Overcoming boundaries Native American and Alaska Native vaccination efforts
by campbell small
Sarah Linder who is a nurse for the Southwest Alaskan Tribal Healthcare Provider at the Yukon-Kukokwim Health Corp vaccinating James Evans a fellow Alaskan Native. This was taken on the tarmac in the Napakiak village where Evans works for the YKHC at the clinic.
According to the American Psychological Association research lab, as of March 2021, Indigenous people were more than 3.3 times likely to die from COVID-19 than those who are White or Asian. As of July 1, 2021, the Center for Disease Control and Prevention (CDC) found that 38.7% of all American Indian or Alaskan Natives (AIAN) are fully vaccinated which is higher than any other racial or ethnic group. The efforts of the Navajo Nation and Alaska Natives are a lesson of resilience worth exploring.
The CDC suggested the AIAN groups struggled because of a lack of access to stable housing, healthy food, water, and transportation. These issues contribute to an increase in the number of comorbidities (two or more diseases or medical conditions in a patient), like diabetes, which in turn, increases the chances of a fatal COVID-19 case. The Navajo Nation faced a huge challenge as many residents lack clean water which prevents doing things like frequent hand washing. Financial challenges in these communities often prevent them from maintaining resources like non-multigenerational stable housing and reliable transportation which are essential in a pandemic.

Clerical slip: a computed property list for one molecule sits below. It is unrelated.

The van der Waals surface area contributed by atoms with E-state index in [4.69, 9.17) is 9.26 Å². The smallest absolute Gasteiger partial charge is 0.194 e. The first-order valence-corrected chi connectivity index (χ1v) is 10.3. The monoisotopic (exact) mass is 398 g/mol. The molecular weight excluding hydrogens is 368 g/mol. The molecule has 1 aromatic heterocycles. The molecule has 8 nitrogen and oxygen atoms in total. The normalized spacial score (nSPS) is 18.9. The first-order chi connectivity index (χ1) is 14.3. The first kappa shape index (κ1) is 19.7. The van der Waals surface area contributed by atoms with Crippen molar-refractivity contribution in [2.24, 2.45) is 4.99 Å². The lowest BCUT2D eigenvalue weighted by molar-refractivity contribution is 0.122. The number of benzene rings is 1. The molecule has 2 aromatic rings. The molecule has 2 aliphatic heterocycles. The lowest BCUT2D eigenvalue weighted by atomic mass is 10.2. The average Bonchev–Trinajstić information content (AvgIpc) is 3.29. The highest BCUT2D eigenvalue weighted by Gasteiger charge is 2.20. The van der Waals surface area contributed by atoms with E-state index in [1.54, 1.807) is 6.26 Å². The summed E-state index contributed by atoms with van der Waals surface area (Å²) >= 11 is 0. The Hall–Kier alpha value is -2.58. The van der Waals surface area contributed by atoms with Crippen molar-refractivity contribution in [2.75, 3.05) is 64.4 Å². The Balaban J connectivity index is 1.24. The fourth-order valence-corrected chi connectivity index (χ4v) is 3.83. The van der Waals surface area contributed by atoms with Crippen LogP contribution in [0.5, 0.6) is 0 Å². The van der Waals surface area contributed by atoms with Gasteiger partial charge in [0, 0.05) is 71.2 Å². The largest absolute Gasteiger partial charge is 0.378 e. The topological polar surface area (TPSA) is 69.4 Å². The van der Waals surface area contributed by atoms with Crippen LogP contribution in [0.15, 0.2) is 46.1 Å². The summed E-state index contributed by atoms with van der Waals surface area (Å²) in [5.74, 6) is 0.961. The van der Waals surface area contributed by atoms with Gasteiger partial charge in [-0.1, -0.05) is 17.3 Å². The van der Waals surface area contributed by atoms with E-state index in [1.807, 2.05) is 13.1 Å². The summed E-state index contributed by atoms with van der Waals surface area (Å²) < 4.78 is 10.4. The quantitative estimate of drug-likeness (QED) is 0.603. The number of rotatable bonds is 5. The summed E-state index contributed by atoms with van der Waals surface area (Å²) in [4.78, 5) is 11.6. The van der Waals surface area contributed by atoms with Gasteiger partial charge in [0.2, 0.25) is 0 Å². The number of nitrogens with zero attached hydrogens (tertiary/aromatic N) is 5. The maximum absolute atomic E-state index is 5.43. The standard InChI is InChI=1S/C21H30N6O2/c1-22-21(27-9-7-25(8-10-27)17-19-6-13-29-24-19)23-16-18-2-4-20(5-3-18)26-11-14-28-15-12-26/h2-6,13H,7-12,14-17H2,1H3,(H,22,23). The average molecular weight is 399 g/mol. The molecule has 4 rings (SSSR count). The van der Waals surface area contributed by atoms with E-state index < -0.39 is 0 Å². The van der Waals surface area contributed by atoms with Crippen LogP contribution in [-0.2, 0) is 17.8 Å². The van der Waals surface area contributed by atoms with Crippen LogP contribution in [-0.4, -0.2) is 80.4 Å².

AIAN people also have a history littered with epidemics and medical abuse. They have faced involuntary sterilizations as well as forced medical experiments. The discrimination they face is reflected in their life expectancy as it is 5.5 years less than any other race in the US. This makes vaccine hesitancy a logical outcome.
So how have they been successful with the COVID-19 vaccine rollout?Well, AIAN communities received drastically more funding than in previous years. The Indian Health Service received a historic 9 billion dollars, which is larger than the 5.8 billion it received in 2019. Moreover, they have a community-oriented attitude with regard to vaccination. According to the Urban Indian Health Institute survey, 74% of AIAN believe that getting vaccinated is their responsibility to their community. As the President of the Navajo Nation, Jonathan Nez, said: “It wasn’t a political statement to wear a mask here. It wasn’t about individualism. It was about the greater good.”, and their vaccination data reflects this.
AIAN people have more control over their vaccine protocols. They choose to prioritize their elders in their vaccine rollout, as they have a higher mortality rate, and their wellbeing helps cultural survival. They also developed tailored methods of deploying the vaccines. In Alaska, some vaccines were transported by dog sled and by local pilots who took pharmacists and vaccines into the most isolated rural areas and Native villages.
AIAN communities prioritized accessible immunization by offering private appointments, drive-up appointments, and mass vaccination events. Other AIAN tribes created call centers staffed by Native language speakers to answer questions about vaccines, which allowed the public access to reliable information from people who understood their culture.
Ultimately, this is a story of overcoming despite the cards you have been given, and it is clear that as a country, we could learn a lot from examining what this group did to survive the pandemic.
Campbell Small is a student who grew up in Albuquerque, New Mexico.She attends Linfield University where she studies Political Science and Public Health. She is interested in public health policy as well as the various factors that contribute to public health outcomes.
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